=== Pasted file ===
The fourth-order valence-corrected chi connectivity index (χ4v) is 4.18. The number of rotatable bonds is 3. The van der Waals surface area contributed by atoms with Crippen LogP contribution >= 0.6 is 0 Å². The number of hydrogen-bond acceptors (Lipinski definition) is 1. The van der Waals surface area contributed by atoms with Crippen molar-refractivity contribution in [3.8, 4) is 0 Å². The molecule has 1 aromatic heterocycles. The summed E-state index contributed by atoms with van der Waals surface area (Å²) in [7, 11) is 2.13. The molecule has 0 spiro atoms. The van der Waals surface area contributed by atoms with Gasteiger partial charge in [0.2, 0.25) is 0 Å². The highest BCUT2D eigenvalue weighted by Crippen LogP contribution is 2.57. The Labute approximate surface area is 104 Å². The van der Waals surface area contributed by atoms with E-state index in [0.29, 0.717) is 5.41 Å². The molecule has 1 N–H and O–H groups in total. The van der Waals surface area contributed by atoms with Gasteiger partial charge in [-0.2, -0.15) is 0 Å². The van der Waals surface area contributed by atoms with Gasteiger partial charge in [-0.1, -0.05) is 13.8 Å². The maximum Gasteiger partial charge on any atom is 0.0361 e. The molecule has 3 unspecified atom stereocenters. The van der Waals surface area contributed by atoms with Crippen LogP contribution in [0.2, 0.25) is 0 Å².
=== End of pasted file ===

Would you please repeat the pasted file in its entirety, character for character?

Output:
The fourth-order valence-corrected chi connectivity index (χ4v) is 4.18. The number of rotatable bonds is 3. The van der Waals surface area contributed by atoms with Crippen LogP contribution >= 0.6 is 0 Å². The number of hydrogen-bond acceptors (Lipinski definition) is 1. The van der Waals surface area contributed by atoms with Crippen molar-refractivity contribution in [3.8, 4) is 0 Å². The molecule has 1 aromatic heterocycles. The summed E-state index contributed by atoms with van der Waals surface area (Å²) in [7, 11) is 2.13. The molecule has 0 spiro atoms. The van der Waals surface area contributed by atoms with Gasteiger partial charge in [0.2, 0.25) is 0 Å². The highest BCUT2D eigenvalue weighted by Crippen LogP contribution is 2.57. The Labute approximate surface area is 104 Å². The van der Waals surface area contributed by atoms with E-state index in [0.29, 0.717) is 5.41 Å². The molecule has 1 N–H and O–H groups in total. The van der Waals surface area contributed by atoms with Gasteiger partial charge in [-0.2, -0.15) is 0 Å². The van der Waals surface area contributed by atoms with Gasteiger partial charge in [-0.1, -0.05) is 13.8 Å². The maximum Gasteiger partial charge on any atom is 0.0361 e. The molecule has 3 unspecified atom stereocenters. The van der Waals surface area contributed by atoms with Crippen LogP contribution in [0.2, 0.25) is 0 Å².